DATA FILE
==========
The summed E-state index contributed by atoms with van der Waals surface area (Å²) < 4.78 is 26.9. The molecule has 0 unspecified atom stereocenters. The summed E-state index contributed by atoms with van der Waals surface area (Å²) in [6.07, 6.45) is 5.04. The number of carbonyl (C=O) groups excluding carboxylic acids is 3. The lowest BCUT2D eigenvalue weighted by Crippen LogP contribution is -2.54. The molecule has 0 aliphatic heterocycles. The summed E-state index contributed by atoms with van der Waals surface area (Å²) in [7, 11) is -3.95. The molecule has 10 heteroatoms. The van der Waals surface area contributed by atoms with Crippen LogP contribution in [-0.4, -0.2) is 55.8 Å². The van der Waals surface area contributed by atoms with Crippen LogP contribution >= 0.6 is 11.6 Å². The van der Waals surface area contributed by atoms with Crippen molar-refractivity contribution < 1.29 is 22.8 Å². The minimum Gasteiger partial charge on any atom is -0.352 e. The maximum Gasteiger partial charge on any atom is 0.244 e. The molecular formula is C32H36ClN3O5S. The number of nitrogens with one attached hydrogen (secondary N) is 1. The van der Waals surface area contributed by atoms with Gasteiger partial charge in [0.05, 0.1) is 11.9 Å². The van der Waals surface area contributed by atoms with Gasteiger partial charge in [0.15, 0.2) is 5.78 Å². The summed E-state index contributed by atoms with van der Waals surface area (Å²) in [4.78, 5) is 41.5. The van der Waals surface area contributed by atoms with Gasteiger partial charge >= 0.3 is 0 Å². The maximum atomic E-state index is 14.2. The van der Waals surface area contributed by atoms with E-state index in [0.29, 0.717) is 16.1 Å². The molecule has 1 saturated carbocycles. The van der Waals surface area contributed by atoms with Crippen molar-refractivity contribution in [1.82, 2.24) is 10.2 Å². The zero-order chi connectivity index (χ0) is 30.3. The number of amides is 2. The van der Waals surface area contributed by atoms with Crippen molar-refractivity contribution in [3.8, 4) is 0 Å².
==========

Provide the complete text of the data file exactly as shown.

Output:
The summed E-state index contributed by atoms with van der Waals surface area (Å²) < 4.78 is 26.9. The molecule has 0 unspecified atom stereocenters. The summed E-state index contributed by atoms with van der Waals surface area (Å²) in [6.07, 6.45) is 5.04. The number of carbonyl (C=O) groups excluding carboxylic acids is 3. The lowest BCUT2D eigenvalue weighted by Crippen LogP contribution is -2.54. The molecule has 0 aliphatic heterocycles. The summed E-state index contributed by atoms with van der Waals surface area (Å²) in [7, 11) is -3.95. The molecule has 10 heteroatoms. The van der Waals surface area contributed by atoms with Crippen LogP contribution in [-0.4, -0.2) is 55.8 Å². The van der Waals surface area contributed by atoms with Crippen LogP contribution >= 0.6 is 11.6 Å². The van der Waals surface area contributed by atoms with Crippen molar-refractivity contribution < 1.29 is 22.8 Å². The minimum Gasteiger partial charge on any atom is -0.352 e. The maximum Gasteiger partial charge on any atom is 0.244 e. The molecular formula is C32H36ClN3O5S. The number of nitrogens with one attached hydrogen (secondary N) is 1. The van der Waals surface area contributed by atoms with Gasteiger partial charge in [0.05, 0.1) is 11.9 Å². The van der Waals surface area contributed by atoms with Gasteiger partial charge in [0.15, 0.2) is 5.78 Å². The summed E-state index contributed by atoms with van der Waals surface area (Å²) in [4.78, 5) is 41.5. The van der Waals surface area contributed by atoms with Gasteiger partial charge >= 0.3 is 0 Å². The maximum atomic E-state index is 14.2. The van der Waals surface area contributed by atoms with E-state index in [0.29, 0.717) is 16.1 Å². The molecule has 1 saturated carbocycles. The van der Waals surface area contributed by atoms with Crippen molar-refractivity contribution in [1.82, 2.24) is 10.2 Å². The zero-order chi connectivity index (χ0) is 30.3. The number of amides is 2. The van der Waals surface area contributed by atoms with Crippen molar-refractivity contribution in [3.8, 4) is 0 Å².